Miami has always attracted the rich and famous. Ernest Hemingway and Elizabeth Taylor once graced this Atlantic shoreline and these days the likes of Oprah Winfrey, Will Smith and the Beckhams live on the islands near South Beach.
I cruise by their luxury homes on the Thriller speedboat tour — which goes around the Biscayne Bay area and then out into the ocean for a rollicking, high-speed splash about…
The two skipper dudes tell one-liners (“There’s Mr. Will Smith’s home. If you look on the grass, you can see his fresh prints”), while blaring music and pointing out cool sites as the sun sets on the sparkly skyline.
The southern tip
It’s easy to see why so many people are drawn to the southern tip of Florida. Not only is there plenty of surf, sand and sunshine, but the city also boasts of great galleries, museums and shopping.
So no matter what the weather’s like (hurricane season runs from June to November — bringing a mix of sunshine and deluges), there’s plenty to explore.
And there are some unique and unusual places to see…
The Ancient Spanish Monastery being one of them.
Built in Sacramenia, Spain in 1133, the monastery housed monks for hundreds of years before being bought by the newspaper magnate William Randolph Hearst in 1925. He had the entire monastery carefully disassembled (putting numbers on each stone), bundled up in hay and shipped to the United States.
But upon arrival, it was quarantined due to a foot-and-mouth outbreak. The crates were unpacked, the hay was burned and the stones were left in storage. Shortly thereafter, Hearst fell upon hard times, lost money during the Great Depression and never managed to put the monastery back together again.
The stones remained in storage for 26 years and after Hearst’s death they were bought by William Edgemon and Raymond Moss.
It turns out that the stones had not been stored in any particular order and some of the numbers had been washed away by the years. Nevertheless, as Time magazine reported, they rebuilt “the world’s biggest jigsaw puzzle” as best they could in Miami.
The monastery and museum have two original stained-glass windows, a 15th-century marble frieze and a wardrobe with the papal seal (it was used by Pope Urban VII in 1644-1652) among other artifacts. And it all sits on a beautiful property with nearly 1,000 plants and trees.
It’s a remarkable site located about 15 minutes north of the exclusive enclave of Bal Harbour — a one mile stretch that was built for the stars in 1946. Known as America’s Riviera, it’s attracted everyone from Count Basie to Frank Sinatra and more recently the former First Lady of the United States, Michelle Obama.
Nestled between Surfside and Sunny Isles, Bal Harbour is home to the lovely St Regis resort, the Ritz Carleton and the Bal Harbour Quarzo boutique hotel.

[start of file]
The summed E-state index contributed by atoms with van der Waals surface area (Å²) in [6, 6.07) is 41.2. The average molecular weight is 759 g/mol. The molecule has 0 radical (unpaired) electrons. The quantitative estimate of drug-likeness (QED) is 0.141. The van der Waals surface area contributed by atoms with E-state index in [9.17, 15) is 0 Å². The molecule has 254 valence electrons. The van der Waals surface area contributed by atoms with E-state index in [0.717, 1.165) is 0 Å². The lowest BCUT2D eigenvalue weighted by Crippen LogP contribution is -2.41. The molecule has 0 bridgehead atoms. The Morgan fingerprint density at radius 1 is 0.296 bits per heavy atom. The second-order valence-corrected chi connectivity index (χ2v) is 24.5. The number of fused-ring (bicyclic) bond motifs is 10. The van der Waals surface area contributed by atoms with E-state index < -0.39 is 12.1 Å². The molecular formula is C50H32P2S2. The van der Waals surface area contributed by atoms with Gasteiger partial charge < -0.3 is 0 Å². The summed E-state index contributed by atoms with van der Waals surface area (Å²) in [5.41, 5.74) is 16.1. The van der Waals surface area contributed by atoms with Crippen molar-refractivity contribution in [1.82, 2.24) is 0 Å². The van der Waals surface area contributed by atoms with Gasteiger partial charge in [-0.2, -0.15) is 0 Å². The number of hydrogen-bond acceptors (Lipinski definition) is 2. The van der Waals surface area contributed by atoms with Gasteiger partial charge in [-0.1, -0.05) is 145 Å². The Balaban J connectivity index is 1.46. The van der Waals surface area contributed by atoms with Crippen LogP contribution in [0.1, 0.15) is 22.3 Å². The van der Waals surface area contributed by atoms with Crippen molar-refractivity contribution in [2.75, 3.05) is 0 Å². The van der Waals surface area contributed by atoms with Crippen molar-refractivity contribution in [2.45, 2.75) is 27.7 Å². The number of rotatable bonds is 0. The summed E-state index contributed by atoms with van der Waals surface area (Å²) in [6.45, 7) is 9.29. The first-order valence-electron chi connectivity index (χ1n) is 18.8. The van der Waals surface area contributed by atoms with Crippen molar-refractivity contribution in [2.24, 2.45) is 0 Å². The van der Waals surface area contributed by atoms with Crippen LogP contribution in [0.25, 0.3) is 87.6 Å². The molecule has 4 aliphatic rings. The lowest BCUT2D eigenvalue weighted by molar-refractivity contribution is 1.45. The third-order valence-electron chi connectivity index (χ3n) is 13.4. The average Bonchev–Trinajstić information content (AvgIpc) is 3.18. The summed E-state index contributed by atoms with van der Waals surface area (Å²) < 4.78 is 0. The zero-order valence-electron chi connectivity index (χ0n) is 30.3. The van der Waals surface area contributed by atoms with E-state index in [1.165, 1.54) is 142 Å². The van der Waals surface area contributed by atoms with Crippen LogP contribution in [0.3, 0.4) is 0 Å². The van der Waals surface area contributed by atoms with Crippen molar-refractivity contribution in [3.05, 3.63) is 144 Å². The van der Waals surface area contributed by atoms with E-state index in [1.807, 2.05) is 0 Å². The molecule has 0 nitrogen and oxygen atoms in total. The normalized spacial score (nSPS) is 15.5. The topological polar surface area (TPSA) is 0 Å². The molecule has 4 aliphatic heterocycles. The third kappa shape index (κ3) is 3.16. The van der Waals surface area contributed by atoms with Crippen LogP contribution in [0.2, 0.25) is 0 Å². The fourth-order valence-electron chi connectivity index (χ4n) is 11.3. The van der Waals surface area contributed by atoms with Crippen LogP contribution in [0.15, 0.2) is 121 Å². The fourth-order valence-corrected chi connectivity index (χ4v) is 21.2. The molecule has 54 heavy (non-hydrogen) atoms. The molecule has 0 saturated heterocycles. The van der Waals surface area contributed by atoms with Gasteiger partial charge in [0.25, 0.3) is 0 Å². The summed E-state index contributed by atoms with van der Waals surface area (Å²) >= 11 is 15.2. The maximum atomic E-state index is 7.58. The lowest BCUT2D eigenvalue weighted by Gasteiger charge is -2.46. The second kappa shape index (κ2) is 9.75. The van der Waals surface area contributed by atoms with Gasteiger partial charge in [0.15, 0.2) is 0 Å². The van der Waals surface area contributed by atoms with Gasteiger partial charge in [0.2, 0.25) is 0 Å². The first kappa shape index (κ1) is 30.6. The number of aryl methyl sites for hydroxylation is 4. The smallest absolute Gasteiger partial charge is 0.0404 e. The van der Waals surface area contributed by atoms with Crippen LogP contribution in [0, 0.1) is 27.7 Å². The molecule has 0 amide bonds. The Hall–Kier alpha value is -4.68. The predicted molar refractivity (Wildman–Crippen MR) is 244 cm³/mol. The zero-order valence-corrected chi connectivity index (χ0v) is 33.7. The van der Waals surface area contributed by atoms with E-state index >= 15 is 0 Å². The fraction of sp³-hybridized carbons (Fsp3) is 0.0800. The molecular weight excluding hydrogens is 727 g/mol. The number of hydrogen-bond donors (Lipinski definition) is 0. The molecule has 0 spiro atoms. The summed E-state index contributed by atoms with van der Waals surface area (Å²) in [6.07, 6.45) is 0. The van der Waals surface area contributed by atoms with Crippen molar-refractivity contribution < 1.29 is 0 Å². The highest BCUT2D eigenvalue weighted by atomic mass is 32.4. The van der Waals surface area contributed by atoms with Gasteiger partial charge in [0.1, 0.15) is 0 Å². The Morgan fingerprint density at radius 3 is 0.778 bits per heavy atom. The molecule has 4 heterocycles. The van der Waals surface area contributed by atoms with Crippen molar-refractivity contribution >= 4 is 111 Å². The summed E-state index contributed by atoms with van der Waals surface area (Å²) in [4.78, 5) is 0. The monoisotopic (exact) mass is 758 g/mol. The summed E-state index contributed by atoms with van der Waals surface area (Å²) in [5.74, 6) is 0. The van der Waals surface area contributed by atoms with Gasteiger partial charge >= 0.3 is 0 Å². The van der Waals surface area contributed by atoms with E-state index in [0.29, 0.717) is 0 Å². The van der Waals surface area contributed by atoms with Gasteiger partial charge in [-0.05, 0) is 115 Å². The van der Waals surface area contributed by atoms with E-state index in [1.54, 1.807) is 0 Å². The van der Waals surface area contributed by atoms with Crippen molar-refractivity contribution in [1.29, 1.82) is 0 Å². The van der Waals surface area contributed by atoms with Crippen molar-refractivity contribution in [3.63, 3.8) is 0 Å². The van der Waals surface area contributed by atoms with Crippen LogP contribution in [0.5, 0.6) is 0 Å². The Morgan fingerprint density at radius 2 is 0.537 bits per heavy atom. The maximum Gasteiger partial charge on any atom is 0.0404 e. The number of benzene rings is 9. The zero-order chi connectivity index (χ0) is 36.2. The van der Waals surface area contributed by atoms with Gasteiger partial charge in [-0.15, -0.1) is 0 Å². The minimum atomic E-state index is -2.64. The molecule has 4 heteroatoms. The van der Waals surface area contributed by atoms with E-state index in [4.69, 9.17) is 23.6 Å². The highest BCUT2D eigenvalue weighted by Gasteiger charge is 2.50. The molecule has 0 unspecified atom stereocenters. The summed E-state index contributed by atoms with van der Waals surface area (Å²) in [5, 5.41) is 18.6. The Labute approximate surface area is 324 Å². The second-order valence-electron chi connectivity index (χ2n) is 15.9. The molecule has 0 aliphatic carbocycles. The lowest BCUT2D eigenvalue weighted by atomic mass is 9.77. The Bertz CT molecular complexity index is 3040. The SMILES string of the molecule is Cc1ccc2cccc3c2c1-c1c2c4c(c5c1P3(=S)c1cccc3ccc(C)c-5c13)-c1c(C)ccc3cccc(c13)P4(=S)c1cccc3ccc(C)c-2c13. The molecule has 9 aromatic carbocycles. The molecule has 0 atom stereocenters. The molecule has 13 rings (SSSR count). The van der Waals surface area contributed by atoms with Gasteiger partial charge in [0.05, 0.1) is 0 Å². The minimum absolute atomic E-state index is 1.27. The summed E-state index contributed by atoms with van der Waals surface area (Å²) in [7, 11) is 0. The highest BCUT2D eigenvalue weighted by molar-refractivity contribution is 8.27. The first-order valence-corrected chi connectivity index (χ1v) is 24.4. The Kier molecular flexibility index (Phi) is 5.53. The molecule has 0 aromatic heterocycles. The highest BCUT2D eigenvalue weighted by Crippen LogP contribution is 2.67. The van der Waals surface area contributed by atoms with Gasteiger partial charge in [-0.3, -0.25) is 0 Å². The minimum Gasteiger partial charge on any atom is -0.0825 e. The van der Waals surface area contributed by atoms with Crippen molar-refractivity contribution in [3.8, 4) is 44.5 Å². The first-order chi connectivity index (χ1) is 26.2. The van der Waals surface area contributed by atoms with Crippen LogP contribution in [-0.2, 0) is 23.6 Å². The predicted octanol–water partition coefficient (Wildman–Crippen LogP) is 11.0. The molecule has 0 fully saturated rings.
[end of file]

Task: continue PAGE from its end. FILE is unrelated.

The oceanfront, luxury properties offer wonderful accommodations, fine dining and stellar views — not to mention fantastic amenities such as butler services, decadent spa treatments and kids clubs.
There’s a string of sandy beaches (all with signs advising patrons how to ‘stay out of the grip of the rip’), beautifully manicured landscaping with patios and pools and a convenient trail for people wishing to cycle or walk along the coast.
In addition, Bal Harbour Shops — one of the world’s most exclusive open-air shopping malls — is here and it attracts people from all over…
Some come to dine at restaurants such as Makoto, the Grill and Carpaccio, all of which serve delicious meals. Others come to shop — or window shop as the case may be — in the glamorous mall, with orchid palm trees, beautiful water fountains and about 100 luxury retailers.
The legendary crystal brand Lalique is here, as is Chanel and the newly opened Vasalissa Chocolatier boutique.
But there’s still more to do and see in the city. Guests who stay in Bal Harbour receive an art access pass, which gives them free entry into 18 of Miami’s best galleries and museums — which should be on everyone’s list.
Vizcaya, the winter home of James Deering, who made a name for himself promoting agricultural technology in the late-1800s, early-1900s is one of them. The stunning villa is a treasure trove of European art and furnishings spanning 400 years — with a particular focus on Italian goods.
The collection is so good that even Queen Elizabeth II made a point of visiting the home and gardens when she was in town.
And, of course, the Perez Art Museum Miami (PAMM) with its collection of 20th- and 21st-century contemporary art and the Phillip and Patricia Frost Science Museum, featuring a planetarium, an aquarium and a variety of exhibitions (both in the museum park) are well worth visiting.
It’s also fun to wander around Wynwood art district. The Wynwood Walls outdoor museum showcases massive works by some of the best-known street artists and the area is full of funky galleries, bric-a-brac and colourful murals. And it’s great to take a look at the vibrant Little Havana neighbourhood, too. Both areas have a distinct charm and free spirit about them — with interesting little shops, parks and café/bars.
In fact, the Ball & Chain in Little Havana used to be Hemingway’s hangout. And the bar, with a great back patio and fantastic live music left me with a hop in my step and a total chilled-out vibe at the same time.
That’s one other thing Miami is good for — you simply can’t take life too seriously here. And that, no doubt, is also part of its timeless charm, which keeps drawing celebrities and others back again and again.
The writer was a guest of Bal Harbour. The organization did not review this article.